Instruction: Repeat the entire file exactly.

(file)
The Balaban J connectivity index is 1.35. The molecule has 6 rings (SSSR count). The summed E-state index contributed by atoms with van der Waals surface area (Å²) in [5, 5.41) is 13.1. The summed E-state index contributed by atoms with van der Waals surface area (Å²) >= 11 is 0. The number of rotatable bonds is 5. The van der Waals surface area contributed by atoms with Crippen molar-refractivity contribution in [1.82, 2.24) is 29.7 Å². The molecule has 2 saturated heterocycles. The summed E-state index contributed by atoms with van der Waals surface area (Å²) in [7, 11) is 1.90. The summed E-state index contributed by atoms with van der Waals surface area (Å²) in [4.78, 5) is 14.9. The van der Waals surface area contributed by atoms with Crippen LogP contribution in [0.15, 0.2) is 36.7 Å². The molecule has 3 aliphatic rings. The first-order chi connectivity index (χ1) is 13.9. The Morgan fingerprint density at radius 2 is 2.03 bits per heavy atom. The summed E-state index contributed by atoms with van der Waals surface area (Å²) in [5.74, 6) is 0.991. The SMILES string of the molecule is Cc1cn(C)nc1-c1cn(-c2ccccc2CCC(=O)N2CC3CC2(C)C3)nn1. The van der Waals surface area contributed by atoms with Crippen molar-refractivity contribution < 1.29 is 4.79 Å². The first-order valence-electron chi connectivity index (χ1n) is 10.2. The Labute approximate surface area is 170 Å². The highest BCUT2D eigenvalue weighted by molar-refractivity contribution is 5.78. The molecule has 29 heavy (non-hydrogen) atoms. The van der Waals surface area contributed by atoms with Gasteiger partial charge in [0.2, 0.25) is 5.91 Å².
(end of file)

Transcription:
The Balaban J connectivity index is 1.35. The molecule has 6 rings (SSSR count). The summed E-state index contributed by atoms with van der Waals surface area (Å²) in [5, 5.41) is 13.1. The summed E-state index contributed by atoms with van der Waals surface area (Å²) >= 11 is 0. The number of rotatable bonds is 5. The van der Waals surface area contributed by atoms with Crippen molar-refractivity contribution in [1.82, 2.24) is 29.7 Å². The molecule has 2 saturated heterocycles. The summed E-state index contributed by atoms with van der Waals surface area (Å²) in [7, 11) is 1.90. The summed E-state index contributed by atoms with van der Waals surface area (Å²) in [4.78, 5) is 14.9. The van der Waals surface area contributed by atoms with Crippen LogP contribution in [0.15, 0.2) is 36.7 Å². The molecule has 3 aliphatic rings. The first-order chi connectivity index (χ1) is 13.9. The Morgan fingerprint density at radius 2 is 2.03 bits per heavy atom. The summed E-state index contributed by atoms with van der Waals surface area (Å²) in [5.74, 6) is 0.991. The SMILES string of the molecule is Cc1cn(C)nc1-c1cn(-c2ccccc2CCC(=O)N2CC3CC2(C)C3)nn1. The van der Waals surface area contributed by atoms with Crippen molar-refractivity contribution < 1.29 is 4.79 Å². The first-order valence-electron chi connectivity index (χ1n) is 10.2. The Labute approximate surface area is 170 Å². The highest BCUT2D eigenvalue weighted by molar-refractivity contribution is 5.78. The molecule has 29 heavy (non-hydrogen) atoms. The van der Waals surface area contributed by atoms with Gasteiger partial charge in [0.2, 0.25) is 5.91 Å².